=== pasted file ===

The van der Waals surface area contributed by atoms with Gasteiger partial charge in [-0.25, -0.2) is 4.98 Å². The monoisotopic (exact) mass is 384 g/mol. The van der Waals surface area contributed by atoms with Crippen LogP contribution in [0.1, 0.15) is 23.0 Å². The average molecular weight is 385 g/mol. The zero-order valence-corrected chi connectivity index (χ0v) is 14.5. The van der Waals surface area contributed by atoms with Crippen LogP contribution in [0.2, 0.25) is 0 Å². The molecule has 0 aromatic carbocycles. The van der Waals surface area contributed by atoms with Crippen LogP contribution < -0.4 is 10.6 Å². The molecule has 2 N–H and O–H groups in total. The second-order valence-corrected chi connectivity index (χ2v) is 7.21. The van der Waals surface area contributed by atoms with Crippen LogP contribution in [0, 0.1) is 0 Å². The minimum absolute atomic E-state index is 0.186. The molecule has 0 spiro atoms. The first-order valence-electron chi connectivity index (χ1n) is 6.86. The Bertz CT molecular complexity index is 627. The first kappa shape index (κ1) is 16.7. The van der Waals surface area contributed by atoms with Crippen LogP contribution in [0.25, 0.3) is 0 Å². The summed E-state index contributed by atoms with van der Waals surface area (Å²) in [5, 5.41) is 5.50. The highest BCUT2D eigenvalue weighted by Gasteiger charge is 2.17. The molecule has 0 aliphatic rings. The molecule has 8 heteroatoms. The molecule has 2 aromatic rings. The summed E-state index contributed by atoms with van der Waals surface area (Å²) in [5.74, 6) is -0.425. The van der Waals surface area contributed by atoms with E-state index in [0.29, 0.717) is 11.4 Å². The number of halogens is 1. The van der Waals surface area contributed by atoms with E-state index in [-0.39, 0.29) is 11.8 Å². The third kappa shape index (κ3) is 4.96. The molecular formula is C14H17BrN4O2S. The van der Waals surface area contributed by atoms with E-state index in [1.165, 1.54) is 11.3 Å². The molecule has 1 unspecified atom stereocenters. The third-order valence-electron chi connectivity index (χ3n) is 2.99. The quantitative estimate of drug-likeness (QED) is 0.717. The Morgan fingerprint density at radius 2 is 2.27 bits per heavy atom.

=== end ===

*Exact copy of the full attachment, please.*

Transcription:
The van der Waals surface area contributed by atoms with Gasteiger partial charge in [-0.25, -0.2) is 4.98 Å². The monoisotopic (exact) mass is 384 g/mol. The van der Waals surface area contributed by atoms with Crippen LogP contribution in [0.1, 0.15) is 23.0 Å². The average molecular weight is 385 g/mol. The zero-order valence-corrected chi connectivity index (χ0v) is 14.5. The van der Waals surface area contributed by atoms with Crippen LogP contribution in [0.2, 0.25) is 0 Å². The molecule has 0 aromatic carbocycles. The van der Waals surface area contributed by atoms with Crippen LogP contribution < -0.4 is 10.6 Å². The molecule has 2 N–H and O–H groups in total. The second-order valence-corrected chi connectivity index (χ2v) is 7.21. The van der Waals surface area contributed by atoms with Crippen LogP contribution in [0, 0.1) is 0 Å². The minimum absolute atomic E-state index is 0.186. The molecule has 0 spiro atoms. The first-order valence-electron chi connectivity index (χ1n) is 6.86. The Bertz CT molecular complexity index is 627. The first kappa shape index (κ1) is 16.7. The van der Waals surface area contributed by atoms with Crippen LogP contribution in [0.25, 0.3) is 0 Å². The summed E-state index contributed by atoms with van der Waals surface area (Å²) in [5, 5.41) is 5.50. The highest BCUT2D eigenvalue weighted by Gasteiger charge is 2.17. The molecule has 0 aliphatic rings. The molecule has 8 heteroatoms. The molecule has 2 aromatic rings. The summed E-state index contributed by atoms with van der Waals surface area (Å²) in [5.74, 6) is -0.425. The van der Waals surface area contributed by atoms with E-state index in [0.29, 0.717) is 11.4 Å². The number of halogens is 1. The van der Waals surface area contributed by atoms with E-state index in [-0.39, 0.29) is 11.8 Å². The third kappa shape index (κ3) is 4.96. The molecular formula is C14H17BrN4O2S. The van der Waals surface area contributed by atoms with E-state index in [1.165, 1.54) is 11.3 Å². The molecule has 1 unspecified atom stereocenters. The third-order valence-electron chi connectivity index (χ3n) is 2.99. The quantitative estimate of drug-likeness (QED) is 0.717. The Morgan fingerprint density at radius 2 is 2.27 bits per heavy atom.